Methodist Minister William Ivens, a speaker at the December 22, 1918 meeting at the Walker Theatre, called for the freedom of political prisoners from the First World War. Source: Manitoba Archives.


Robert Boyd Russell, a speaker at the December 22, 1918 meeting at the Walker Theatre, called for the end of sending military forces to fight the revolutionary government of Russia. Source: Archives of Manitoba.

A heated discussion took place on a resolution criticizing the dominion government’s use of this form of executive regulation. “Whereas, we, in Canada, have the form of Representative Government; and, whereas, Government by Order-in-Council takes away the prerogative of the people's representatives, and is a distinct violation of the principles of democracy, therefore, we, citizens of Winnipeg, in mass meeting assembled, protest against Government by Order-in-Council, and demand the repeal of all such orders, and a return to a democratic form of Government” (Defense Committee 1920:11).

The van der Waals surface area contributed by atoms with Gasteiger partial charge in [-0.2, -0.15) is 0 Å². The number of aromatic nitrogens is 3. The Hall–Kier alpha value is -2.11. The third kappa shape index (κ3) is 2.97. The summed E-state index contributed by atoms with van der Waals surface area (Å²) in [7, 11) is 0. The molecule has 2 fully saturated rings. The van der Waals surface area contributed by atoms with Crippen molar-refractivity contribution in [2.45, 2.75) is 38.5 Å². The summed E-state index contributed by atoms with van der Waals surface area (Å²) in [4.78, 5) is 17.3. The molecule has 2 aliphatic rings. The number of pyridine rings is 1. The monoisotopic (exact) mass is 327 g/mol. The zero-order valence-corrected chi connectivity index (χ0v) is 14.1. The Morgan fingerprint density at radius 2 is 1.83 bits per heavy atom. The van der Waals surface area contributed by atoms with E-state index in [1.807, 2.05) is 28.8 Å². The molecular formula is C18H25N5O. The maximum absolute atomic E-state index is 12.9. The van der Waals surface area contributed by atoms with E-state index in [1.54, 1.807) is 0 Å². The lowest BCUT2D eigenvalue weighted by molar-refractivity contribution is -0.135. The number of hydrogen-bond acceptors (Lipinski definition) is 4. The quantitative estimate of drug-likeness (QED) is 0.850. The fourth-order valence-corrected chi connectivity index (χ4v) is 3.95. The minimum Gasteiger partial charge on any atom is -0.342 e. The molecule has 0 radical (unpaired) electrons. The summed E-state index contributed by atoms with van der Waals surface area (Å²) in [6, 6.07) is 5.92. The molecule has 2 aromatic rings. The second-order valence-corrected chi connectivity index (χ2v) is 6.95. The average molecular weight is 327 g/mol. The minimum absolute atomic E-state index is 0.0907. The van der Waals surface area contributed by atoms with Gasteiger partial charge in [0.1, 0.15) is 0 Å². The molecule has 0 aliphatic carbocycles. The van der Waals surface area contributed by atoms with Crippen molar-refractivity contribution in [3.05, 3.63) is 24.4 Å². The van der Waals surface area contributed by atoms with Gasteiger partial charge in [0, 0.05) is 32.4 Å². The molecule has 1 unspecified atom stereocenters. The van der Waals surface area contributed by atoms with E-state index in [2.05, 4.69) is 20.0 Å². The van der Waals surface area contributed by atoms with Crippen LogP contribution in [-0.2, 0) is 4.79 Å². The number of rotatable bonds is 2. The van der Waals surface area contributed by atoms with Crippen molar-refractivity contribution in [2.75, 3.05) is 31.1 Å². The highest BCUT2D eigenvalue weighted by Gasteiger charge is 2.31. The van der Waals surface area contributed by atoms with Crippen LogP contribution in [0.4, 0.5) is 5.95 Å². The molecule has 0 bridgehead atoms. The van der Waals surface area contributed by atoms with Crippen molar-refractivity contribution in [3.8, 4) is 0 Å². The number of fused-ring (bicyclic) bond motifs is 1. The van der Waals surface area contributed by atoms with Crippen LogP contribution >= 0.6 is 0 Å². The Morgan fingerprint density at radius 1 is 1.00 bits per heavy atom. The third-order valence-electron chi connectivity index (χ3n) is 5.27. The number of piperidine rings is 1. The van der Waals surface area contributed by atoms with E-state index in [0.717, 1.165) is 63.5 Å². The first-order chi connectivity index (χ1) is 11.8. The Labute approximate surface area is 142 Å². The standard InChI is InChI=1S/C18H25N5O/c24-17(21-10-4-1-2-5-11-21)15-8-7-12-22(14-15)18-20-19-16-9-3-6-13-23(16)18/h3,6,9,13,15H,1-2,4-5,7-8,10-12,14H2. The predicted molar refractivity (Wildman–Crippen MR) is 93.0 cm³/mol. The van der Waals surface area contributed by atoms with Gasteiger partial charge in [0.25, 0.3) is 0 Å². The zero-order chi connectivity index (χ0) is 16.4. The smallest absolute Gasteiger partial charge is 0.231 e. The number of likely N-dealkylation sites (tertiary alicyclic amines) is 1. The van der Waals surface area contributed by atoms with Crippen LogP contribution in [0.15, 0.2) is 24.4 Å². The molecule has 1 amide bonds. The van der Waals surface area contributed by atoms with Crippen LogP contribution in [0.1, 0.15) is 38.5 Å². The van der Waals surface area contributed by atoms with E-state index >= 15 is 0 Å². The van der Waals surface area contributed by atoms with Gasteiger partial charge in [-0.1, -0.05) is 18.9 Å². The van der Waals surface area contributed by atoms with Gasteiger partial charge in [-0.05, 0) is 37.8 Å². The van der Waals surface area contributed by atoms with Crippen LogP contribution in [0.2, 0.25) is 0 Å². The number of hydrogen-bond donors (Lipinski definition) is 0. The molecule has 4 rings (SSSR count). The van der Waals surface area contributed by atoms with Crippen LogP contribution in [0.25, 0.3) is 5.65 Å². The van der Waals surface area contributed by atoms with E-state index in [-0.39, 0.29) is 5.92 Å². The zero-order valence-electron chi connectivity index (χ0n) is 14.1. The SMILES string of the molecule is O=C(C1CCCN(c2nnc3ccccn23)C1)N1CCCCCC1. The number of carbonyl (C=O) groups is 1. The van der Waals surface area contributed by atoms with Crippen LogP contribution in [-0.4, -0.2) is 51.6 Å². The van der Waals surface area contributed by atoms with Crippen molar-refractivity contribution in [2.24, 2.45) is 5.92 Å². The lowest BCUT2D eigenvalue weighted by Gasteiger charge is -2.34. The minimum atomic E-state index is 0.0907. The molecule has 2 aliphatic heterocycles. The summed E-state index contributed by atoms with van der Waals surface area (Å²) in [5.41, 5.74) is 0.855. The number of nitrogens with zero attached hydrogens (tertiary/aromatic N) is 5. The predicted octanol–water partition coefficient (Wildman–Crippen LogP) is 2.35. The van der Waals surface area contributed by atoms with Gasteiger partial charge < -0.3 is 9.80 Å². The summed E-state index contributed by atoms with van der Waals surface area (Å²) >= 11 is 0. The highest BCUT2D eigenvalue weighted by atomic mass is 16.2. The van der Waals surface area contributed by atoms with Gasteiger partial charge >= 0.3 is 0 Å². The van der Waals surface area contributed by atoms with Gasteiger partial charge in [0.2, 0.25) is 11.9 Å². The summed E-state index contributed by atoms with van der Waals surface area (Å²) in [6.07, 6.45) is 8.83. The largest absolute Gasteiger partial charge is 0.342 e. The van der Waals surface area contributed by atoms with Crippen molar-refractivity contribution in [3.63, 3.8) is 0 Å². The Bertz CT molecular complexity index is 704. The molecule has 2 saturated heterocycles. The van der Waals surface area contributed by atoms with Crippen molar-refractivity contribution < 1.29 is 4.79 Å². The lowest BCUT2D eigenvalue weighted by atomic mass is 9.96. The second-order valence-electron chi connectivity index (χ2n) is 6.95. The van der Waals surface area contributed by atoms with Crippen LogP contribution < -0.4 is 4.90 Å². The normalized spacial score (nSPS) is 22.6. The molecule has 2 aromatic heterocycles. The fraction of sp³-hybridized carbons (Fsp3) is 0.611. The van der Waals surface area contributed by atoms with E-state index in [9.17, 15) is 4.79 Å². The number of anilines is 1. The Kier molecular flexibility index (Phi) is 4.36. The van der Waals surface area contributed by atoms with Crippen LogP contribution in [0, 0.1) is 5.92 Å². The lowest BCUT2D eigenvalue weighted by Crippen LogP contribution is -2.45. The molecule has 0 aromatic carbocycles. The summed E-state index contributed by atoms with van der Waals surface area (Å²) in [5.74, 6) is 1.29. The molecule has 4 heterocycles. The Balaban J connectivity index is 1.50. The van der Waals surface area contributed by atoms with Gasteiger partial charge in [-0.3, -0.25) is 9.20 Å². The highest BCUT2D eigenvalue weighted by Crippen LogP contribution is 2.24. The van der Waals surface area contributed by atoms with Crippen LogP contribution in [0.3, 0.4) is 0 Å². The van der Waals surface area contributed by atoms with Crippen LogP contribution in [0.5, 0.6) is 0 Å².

The Defense Committee account of that meeting went on to elaborate. "The Order-in-Council is a negation of all that we have fought for and obtained for centuries. We do not propose for one moment to sacrifice those liberties—not for one moment. It is true that we have had a world-wide war. It is true that the capitalist class of the world has fastened upon the rising democracies chains which bid fair to stay, and unless we rise to the occasion and break them, the Labor movement throughout the world will forever be in bondage" (Defense Committee 1920:11).

Newspaper headline from the Manitoba Free Press, Tuesday December 31st, 1918.